Please use this identifier to cite or link to this item: http://hdl.handle.net/2440/101832
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Type: Journal article
Title: Distinct requirements of Autophagy-related genes in programmed cell death
Author: Xu, T.
Nicolson, S.
Denton, D.
Kumar, S.
Citation: Cell Death and Differentiation, 2015; 22(11):1792-1802
Publisher: Nature Publishing Group
Issue Date: 2015
ISSN: 1350-9047
1476-5403
Statement of
Responsibility: 
T Xu, S Nicolson, D Denton and S Kumar
Abstract: Although most programmed cell death (PCD) during animal development occurs by caspase-dependent apoptosis, autophagy-dependent cell death is also important in specific contexts. In previous studies, we established that PCD of the obsolete Drosophila larval midgut tissue is dependent on autophagy and can occur in the absence of the main components of the apoptotic pathway. As autophagy is primarily a survival mechanism in response to stress such as starvation, it is currently unclear if the regulation and mechanism of autophagy as a pro-death pathway is distinct to that as pro-survival. To establish the requirement of the components of the autophagy pathway during cell death, we examined the effect of systematically knocking down components of the autophagy machinery on autophagy induction and timing of midgut PCD. We found that there is a distinct requirement of the individual components of the autophagy pathway in a pro-death context. Furthermore, we show that TORC1 is upstream of autophagy induction in the midgut indicating that while the machinery may be distinct the activation may occur similarly in PCD and during starvation-induced autophagy signalling. Our data reveal that while autophagy initiation occurs similarly in different cellular contexts, there is a tissue/function-specific requirement for the components of the autophagic machinery.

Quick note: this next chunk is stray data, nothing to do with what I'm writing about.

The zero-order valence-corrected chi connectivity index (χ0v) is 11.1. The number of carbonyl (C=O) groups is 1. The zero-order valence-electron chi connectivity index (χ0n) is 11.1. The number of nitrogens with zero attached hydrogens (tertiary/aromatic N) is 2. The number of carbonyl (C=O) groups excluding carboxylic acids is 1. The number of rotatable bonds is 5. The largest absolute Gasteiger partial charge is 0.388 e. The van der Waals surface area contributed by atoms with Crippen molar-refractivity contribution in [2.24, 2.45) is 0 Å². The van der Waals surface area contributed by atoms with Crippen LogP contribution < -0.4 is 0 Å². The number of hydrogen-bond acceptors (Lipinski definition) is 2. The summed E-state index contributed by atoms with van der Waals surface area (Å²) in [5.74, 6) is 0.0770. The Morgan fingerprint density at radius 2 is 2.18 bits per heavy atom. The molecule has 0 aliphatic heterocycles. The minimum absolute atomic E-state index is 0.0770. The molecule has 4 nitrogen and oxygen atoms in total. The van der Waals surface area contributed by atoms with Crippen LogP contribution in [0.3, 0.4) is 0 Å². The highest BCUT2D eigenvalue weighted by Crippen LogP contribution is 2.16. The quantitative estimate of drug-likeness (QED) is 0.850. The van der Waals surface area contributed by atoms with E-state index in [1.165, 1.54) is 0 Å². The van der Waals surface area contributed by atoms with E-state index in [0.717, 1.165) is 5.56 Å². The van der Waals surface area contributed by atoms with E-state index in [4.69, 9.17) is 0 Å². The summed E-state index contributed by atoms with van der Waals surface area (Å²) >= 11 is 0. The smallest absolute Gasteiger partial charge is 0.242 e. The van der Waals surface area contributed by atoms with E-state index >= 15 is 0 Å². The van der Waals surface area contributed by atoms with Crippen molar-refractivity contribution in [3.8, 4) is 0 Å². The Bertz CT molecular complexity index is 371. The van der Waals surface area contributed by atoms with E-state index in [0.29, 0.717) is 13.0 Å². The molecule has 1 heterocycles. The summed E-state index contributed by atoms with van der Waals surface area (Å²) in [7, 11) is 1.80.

Keywords: Atg, autophagy-related; PCD, programmed cell death; PI3K, phosphatidylinositol 3-kinase; RPF, relative to puparium formation; TOR, target of rapamycin
Description: Published online 17 April 2015
Rights: © 2015 Macmillan Publishers Limited All rights reserved.
RMID: 0030051065
DOI: 10.1038/cdd.2015.28
Grant ID: http://purl.org/au-research/grants/nhmrc/1041807
http://purl.org/au-research/grants/nhmrc/1002863
Appears in Collections:Medicine publications

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